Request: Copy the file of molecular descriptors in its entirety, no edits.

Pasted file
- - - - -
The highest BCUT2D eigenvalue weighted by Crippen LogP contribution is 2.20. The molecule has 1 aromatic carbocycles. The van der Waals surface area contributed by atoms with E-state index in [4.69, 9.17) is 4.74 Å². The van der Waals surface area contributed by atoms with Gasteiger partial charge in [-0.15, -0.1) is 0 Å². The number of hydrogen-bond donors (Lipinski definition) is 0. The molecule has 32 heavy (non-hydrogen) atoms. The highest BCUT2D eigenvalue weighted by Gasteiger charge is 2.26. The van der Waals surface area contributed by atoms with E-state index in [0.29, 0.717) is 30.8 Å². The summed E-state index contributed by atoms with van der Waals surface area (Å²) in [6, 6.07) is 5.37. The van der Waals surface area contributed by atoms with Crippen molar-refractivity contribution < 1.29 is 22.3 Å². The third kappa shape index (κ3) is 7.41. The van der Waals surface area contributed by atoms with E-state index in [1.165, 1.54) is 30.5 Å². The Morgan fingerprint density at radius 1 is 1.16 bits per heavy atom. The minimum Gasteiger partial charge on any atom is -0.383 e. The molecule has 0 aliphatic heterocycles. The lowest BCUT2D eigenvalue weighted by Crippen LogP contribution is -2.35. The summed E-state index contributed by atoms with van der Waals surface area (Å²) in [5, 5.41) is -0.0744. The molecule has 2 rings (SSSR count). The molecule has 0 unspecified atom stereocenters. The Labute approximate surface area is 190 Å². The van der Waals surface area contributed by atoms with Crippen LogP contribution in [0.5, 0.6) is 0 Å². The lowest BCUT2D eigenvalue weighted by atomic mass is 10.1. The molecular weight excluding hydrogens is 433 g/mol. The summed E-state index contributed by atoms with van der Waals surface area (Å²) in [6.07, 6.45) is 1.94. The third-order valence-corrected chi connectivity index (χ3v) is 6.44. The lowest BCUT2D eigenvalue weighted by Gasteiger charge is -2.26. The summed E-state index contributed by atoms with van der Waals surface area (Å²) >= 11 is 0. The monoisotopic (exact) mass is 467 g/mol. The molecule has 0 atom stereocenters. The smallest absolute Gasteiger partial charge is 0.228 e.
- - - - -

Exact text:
The highest BCUT2D eigenvalue weighted by Crippen LogP contribution is 2.20. The molecule has 1 aromatic carbocycles. The van der Waals surface area contributed by atoms with E-state index in [4.69, 9.17) is 4.74 Å². The van der Waals surface area contributed by atoms with Gasteiger partial charge in [-0.15, -0.1) is 0 Å². The number of hydrogen-bond donors (Lipinski definition) is 0. The molecule has 32 heavy (non-hydrogen) atoms. The highest BCUT2D eigenvalue weighted by Gasteiger charge is 2.26. The van der Waals surface area contributed by atoms with E-state index in [0.29, 0.717) is 30.8 Å². The summed E-state index contributed by atoms with van der Waals surface area (Å²) in [6, 6.07) is 5.37. The van der Waals surface area contributed by atoms with Crippen molar-refractivity contribution < 1.29 is 22.3 Å². The third kappa shape index (κ3) is 7.41. The van der Waals surface area contributed by atoms with E-state index in [1.165, 1.54) is 30.5 Å². The Morgan fingerprint density at radius 1 is 1.16 bits per heavy atom. The minimum Gasteiger partial charge on any atom is -0.383 e. The molecule has 0 aliphatic heterocycles. The lowest BCUT2D eigenvalue weighted by Crippen LogP contribution is -2.35. The summed E-state index contributed by atoms with van der Waals surface area (Å²) in [5, 5.41) is -0.0744. The molecule has 2 rings (SSSR count). The molecule has 0 unspecified atom stereocenters. The Labute approximate surface area is 190 Å². The van der Waals surface area contributed by atoms with Crippen LogP contribution in [0.5, 0.6) is 0 Å². The lowest BCUT2D eigenvalue weighted by atomic mass is 10.1. The molecular weight excluding hydrogens is 433 g/mol. The summed E-state index contributed by atoms with van der Waals surface area (Å²) in [6.07, 6.45) is 1.94. The third-order valence-corrected chi connectivity index (χ3v) is 6.44. The lowest BCUT2D eigenvalue weighted by Gasteiger charge is -2.26. The summed E-state index contributed by atoms with van der Waals surface area (Å²) >= 11 is 0. The monoisotopic (exact) mass is 467 g/mol. The molecule has 0 atom stereocenters. The smallest absolute Gasteiger partial charge is 0.228 e.